Construction shortcuts and deficient buildings main cause of casualties in Türkiye-Syria earthquakes

Turkey earthquake damage
Turkey earthquake damage

Flaws in planning, design and construction processes that ignored established best practices were the root causes of most injuries and deaths in last year’s Türkiye-Syria earthquakes, according to a new report by an international team, led by UCL and the University of Cambridge.

The independent report, based on investigations and analyses by the Earthquake Engineering Field Investigation Team (EEFIT), is published by the Institution of Structural Engineers. The authors concluded that a drive for profit led the construction industry to take shortcuts, leading to buildings primarily made of non-compliant reinforced concrete, which became the main cause of casualties.

On 6 February 2023, a large area in southeastern Türkiye and northern Syria was hit by two earthquakes of 7.8 and 7.5 Mw (moment magnitude). An estimated 50,000 people lost their lives, and approximately 100,000 more were injured. Damage costs have been estimated to be $84.1 billion for Türkiye alone.

Within one week of the earthquakes, EEFIT - a joint venture between industry and universities - gathered an interdisciplinary team of 30 experts from across the world to assess the damage and develop recommendations to help reduce future impacts and vulnerabilities. The team studied scientific and engineering data related to the earthquakes, including geotechnics, the structural and infrastructure impact, and the efficacy of relief, response, and recovery operations.

Their analysis revealed that despite established technical know-how, state-of-the-art building codes and rigorous building regulations in Türkiye, deficiencies were present among even the newest building stock.

This included the wide-scale use of reinforced concrete that was non-compliant with design codes, such as steel reinforcement not being detailed properly to provide sufficient strength under seismic loading, or buildings constructed taller than is allowed. Some concrete columns were also severed to open up space for ground floor commercial units, for example, compromising their seismic performance.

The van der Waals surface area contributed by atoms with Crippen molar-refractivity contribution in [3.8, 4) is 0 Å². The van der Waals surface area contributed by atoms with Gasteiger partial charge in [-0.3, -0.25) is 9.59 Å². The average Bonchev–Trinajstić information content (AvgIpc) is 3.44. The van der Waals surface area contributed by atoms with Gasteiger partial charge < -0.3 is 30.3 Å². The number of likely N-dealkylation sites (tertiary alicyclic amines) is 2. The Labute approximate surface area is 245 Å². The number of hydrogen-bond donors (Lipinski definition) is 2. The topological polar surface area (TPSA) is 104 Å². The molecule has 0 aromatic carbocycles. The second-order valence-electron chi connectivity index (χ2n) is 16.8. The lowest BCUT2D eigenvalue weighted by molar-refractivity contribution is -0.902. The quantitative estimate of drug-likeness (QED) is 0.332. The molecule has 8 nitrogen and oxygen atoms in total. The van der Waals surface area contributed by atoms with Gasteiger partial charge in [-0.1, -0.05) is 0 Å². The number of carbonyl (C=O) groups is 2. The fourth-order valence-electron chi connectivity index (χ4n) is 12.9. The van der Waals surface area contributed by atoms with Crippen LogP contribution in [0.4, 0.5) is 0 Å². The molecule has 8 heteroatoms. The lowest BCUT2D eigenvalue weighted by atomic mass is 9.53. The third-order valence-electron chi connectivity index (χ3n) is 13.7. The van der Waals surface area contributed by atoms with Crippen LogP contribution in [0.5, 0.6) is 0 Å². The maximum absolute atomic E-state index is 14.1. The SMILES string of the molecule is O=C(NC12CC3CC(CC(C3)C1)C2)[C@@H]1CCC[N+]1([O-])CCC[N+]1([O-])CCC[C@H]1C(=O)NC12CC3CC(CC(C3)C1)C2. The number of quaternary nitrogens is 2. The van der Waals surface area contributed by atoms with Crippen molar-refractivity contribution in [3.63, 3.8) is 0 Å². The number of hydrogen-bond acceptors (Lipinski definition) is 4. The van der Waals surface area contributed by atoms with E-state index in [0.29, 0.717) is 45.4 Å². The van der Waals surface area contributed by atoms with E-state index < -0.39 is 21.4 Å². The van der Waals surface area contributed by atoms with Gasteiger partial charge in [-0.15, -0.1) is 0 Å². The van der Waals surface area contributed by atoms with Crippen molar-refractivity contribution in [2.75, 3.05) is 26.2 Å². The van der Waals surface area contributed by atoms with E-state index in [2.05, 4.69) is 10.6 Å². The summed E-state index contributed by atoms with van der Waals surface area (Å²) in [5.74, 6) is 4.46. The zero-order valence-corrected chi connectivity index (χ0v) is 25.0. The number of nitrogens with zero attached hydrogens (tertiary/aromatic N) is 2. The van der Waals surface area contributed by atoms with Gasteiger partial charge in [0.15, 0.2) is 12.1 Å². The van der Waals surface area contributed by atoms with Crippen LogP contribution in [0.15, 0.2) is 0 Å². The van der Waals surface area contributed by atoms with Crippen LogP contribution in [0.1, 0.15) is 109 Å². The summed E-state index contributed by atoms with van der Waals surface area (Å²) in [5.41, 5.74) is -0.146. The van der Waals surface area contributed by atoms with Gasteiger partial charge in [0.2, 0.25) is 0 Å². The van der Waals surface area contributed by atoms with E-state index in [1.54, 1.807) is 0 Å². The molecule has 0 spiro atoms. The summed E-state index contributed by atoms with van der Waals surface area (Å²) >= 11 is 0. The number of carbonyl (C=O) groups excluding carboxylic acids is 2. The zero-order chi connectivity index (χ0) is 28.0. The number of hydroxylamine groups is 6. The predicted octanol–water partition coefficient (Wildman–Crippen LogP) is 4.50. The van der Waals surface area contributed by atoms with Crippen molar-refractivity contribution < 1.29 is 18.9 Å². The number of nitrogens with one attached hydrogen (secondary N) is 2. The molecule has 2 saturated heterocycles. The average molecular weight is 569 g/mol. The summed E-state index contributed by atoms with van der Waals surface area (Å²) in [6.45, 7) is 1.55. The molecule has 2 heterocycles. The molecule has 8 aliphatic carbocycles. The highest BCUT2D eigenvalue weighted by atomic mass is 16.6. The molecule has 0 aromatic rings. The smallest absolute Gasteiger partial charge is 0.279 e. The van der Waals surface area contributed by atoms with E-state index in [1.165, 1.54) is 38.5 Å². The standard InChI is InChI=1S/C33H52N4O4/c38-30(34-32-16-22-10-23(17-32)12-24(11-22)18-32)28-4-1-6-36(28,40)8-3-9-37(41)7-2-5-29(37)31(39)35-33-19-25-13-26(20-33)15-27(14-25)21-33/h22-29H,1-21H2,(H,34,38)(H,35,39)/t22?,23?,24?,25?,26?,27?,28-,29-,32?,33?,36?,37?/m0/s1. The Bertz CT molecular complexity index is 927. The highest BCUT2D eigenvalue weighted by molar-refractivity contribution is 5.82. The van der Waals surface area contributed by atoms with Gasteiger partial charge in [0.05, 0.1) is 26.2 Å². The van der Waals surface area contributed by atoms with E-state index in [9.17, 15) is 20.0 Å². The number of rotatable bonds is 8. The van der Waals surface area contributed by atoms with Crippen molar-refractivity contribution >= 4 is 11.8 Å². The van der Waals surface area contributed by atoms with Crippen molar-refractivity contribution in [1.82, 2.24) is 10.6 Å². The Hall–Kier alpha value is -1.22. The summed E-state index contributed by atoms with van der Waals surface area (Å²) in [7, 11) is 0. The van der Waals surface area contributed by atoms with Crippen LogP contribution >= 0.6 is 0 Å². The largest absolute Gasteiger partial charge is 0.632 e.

Dr Yasemin Aktas, EEFIT Team Leader from UCL Civil, Environmental & Geomatic Engineering, said: "Our analysis suggests that resilience to major seismic events such as earthquakes in Türkiye and Syria is not only a technical problem, but one of culture and governance. Engineers in these countries know how to build resilient structures and building regulations stipulate high standards that are simply not being met when buildings are being built."

The report recommends that a review of building stock and infrastructure is needed to better understand risk levels for future earthquakes, which would be facilitated by data being publicly available. It also recommended stricter enforcement ensuring buildings are up to code and abolishing the practice of giving amnesty to buildings that are non-compliant.

Professor Emily So, EEFIT Team Leader from the University of Cambridge, said: "The 2023 Türkiye and Syria earthquakes were truly tragic, hitting an already fragile population, including migrants. Our field work and remote analysis revealed many issues, including the issue of non-compliant buildings with little seismic resilience. Building code compliance needs to be strengthened."

Dr Aktas concluded: "Our aim with this report is to create strategies for good building practice, to instil resilience and learn lessons to help societies cope with major natural disasters. Solutions depend on a cross-discipline and multi-agency approach that involves engineers, policy and law makers, the wider construction industry, and regulators."

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